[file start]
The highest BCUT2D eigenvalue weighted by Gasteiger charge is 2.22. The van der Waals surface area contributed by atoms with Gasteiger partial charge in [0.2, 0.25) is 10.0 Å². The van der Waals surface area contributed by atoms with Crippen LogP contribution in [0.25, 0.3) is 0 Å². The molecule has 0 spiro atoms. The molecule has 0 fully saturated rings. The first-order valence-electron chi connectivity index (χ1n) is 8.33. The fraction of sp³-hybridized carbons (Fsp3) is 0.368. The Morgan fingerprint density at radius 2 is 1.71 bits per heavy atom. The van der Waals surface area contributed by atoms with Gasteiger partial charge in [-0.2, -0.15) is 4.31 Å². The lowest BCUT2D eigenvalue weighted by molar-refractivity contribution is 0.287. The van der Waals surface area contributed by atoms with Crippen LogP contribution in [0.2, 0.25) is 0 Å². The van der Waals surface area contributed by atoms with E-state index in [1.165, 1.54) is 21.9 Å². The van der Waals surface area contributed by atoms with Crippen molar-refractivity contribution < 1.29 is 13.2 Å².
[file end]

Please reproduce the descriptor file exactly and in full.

The highest BCUT2D eigenvalue weighted by Gasteiger charge is 2.22. The van der Waals surface area contributed by atoms with Gasteiger partial charge in [0.2, 0.25) is 10.0 Å². The van der Waals surface area contributed by atoms with Crippen LogP contribution in [0.25, 0.3) is 0 Å². The molecule has 0 spiro atoms. The molecule has 0 fully saturated rings. The first-order valence-electron chi connectivity index (χ1n) is 8.33. The fraction of sp³-hybridized carbons (Fsp3) is 0.368. The Morgan fingerprint density at radius 2 is 1.71 bits per heavy atom. The van der Waals surface area contributed by atoms with Gasteiger partial charge in [-0.2, -0.15) is 4.31 Å². The lowest BCUT2D eigenvalue weighted by molar-refractivity contribution is 0.287. The van der Waals surface area contributed by atoms with Crippen LogP contribution in [0.2, 0.25) is 0 Å². The van der Waals surface area contributed by atoms with E-state index in [1.165, 1.54) is 21.9 Å². The van der Waals surface area contributed by atoms with Crippen molar-refractivity contribution < 1.29 is 13.2 Å².